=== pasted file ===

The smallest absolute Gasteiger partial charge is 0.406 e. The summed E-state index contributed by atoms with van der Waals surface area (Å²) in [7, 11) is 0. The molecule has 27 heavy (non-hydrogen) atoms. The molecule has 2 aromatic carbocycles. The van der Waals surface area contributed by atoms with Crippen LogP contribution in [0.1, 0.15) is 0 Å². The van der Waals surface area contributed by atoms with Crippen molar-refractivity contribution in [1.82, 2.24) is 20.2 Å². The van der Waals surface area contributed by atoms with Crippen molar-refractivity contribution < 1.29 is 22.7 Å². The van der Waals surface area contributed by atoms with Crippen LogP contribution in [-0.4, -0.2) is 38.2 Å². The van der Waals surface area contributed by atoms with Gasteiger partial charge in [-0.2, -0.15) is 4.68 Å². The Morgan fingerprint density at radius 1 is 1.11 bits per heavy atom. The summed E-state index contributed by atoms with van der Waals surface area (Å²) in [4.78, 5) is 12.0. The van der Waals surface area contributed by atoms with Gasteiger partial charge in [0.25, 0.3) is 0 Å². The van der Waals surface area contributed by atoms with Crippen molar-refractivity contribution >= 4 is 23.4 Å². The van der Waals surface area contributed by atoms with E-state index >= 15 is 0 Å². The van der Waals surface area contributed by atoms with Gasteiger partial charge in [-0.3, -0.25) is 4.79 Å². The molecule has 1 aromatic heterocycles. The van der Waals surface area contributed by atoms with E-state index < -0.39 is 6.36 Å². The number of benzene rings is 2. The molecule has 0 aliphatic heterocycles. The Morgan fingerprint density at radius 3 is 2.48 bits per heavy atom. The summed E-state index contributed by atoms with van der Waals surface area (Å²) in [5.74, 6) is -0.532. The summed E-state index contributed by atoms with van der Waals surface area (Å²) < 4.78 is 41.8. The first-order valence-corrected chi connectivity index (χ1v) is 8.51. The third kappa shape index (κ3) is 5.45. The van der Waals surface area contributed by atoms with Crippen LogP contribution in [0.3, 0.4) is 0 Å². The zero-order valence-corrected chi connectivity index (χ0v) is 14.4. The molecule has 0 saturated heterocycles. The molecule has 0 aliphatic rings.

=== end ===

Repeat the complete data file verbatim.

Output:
The smallest absolute Gasteiger partial charge is 0.406 e. The summed E-state index contributed by atoms with van der Waals surface area (Å²) in [7, 11) is 0. The molecule has 27 heavy (non-hydrogen) atoms. The molecule has 2 aromatic carbocycles. The van der Waals surface area contributed by atoms with Crippen LogP contribution in [0.1, 0.15) is 0 Å². The van der Waals surface area contributed by atoms with Crippen molar-refractivity contribution in [1.82, 2.24) is 20.2 Å². The van der Waals surface area contributed by atoms with Crippen molar-refractivity contribution < 1.29 is 22.7 Å². The van der Waals surface area contributed by atoms with Crippen LogP contribution in [-0.4, -0.2) is 38.2 Å². The van der Waals surface area contributed by atoms with Gasteiger partial charge in [-0.2, -0.15) is 4.68 Å². The Morgan fingerprint density at radius 1 is 1.11 bits per heavy atom. The summed E-state index contributed by atoms with van der Waals surface area (Å²) in [4.78, 5) is 12.0. The van der Waals surface area contributed by atoms with Gasteiger partial charge in [0.25, 0.3) is 0 Å². The van der Waals surface area contributed by atoms with Crippen molar-refractivity contribution >= 4 is 23.4 Å². The van der Waals surface area contributed by atoms with E-state index >= 15 is 0 Å². The van der Waals surface area contributed by atoms with Gasteiger partial charge in [-0.3, -0.25) is 4.79 Å². The molecule has 1 aromatic heterocycles. The van der Waals surface area contributed by atoms with E-state index < -0.39 is 6.36 Å². The number of benzene rings is 2. The molecule has 0 aliphatic heterocycles. The Morgan fingerprint density at radius 3 is 2.48 bits per heavy atom. The summed E-state index contributed by atoms with van der Waals surface area (Å²) in [5.74, 6) is -0.532. The summed E-state index contributed by atoms with van der Waals surface area (Å²) < 4.78 is 41.8. The first-order valence-corrected chi connectivity index (χ1v) is 8.51. The third kappa shape index (κ3) is 5.45. The van der Waals surface area contributed by atoms with Crippen LogP contribution in [0.3, 0.4) is 0 Å². The zero-order valence-corrected chi connectivity index (χ0v) is 14.4. The molecule has 0 saturated heterocycles. The molecule has 0 aliphatic rings.